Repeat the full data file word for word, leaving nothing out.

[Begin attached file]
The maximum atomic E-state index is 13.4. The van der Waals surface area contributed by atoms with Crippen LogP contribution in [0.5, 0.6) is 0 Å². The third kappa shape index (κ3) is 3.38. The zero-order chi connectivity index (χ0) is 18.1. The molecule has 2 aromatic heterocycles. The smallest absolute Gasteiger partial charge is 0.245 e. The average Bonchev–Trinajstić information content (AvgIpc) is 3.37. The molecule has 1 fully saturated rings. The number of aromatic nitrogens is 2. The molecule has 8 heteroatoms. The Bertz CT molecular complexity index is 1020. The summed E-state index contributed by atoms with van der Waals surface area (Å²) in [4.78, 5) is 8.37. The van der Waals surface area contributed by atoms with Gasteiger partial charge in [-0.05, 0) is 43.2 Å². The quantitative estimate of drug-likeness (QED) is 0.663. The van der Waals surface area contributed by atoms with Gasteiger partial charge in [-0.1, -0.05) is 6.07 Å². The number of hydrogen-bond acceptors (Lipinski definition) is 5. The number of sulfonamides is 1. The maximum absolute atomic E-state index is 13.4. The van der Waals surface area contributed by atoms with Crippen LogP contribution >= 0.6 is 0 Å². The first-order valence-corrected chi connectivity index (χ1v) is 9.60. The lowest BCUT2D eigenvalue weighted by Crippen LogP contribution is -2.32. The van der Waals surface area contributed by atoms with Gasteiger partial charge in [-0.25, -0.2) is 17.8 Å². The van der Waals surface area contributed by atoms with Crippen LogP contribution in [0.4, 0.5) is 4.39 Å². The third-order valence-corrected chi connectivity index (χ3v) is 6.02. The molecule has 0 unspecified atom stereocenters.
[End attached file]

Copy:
The maximum atomic E-state index is 13.4. The van der Waals surface area contributed by atoms with Crippen LogP contribution in [0.5, 0.6) is 0 Å². The third kappa shape index (κ3) is 3.38. The zero-order chi connectivity index (χ0) is 18.1. The molecule has 2 aromatic heterocycles. The smallest absolute Gasteiger partial charge is 0.245 e. The average Bonchev–Trinajstić information content (AvgIpc) is 3.37. The molecule has 1 fully saturated rings. The number of aromatic nitrogens is 2. The molecule has 8 heteroatoms. The Bertz CT molecular complexity index is 1020. The summed E-state index contributed by atoms with van der Waals surface area (Å²) in [4.78, 5) is 8.37. The van der Waals surface area contributed by atoms with Gasteiger partial charge in [-0.05, 0) is 43.2 Å². The quantitative estimate of drug-likeness (QED) is 0.663. The van der Waals surface area contributed by atoms with Gasteiger partial charge in [-0.1, -0.05) is 6.07 Å². The number of hydrogen-bond acceptors (Lipinski definition) is 5. The number of sulfonamides is 1. The maximum absolute atomic E-state index is 13.4. The van der Waals surface area contributed by atoms with Crippen LogP contribution >= 0.6 is 0 Å². The first-order valence-corrected chi connectivity index (χ1v) is 9.60. The lowest BCUT2D eigenvalue weighted by Crippen LogP contribution is -2.32. The van der Waals surface area contributed by atoms with Gasteiger partial charge in [-0.25, -0.2) is 17.8 Å². The van der Waals surface area contributed by atoms with Crippen LogP contribution in [0.4, 0.5) is 4.39 Å². The third-order valence-corrected chi connectivity index (χ3v) is 6.02. The molecule has 0 unspecified atom stereocenters.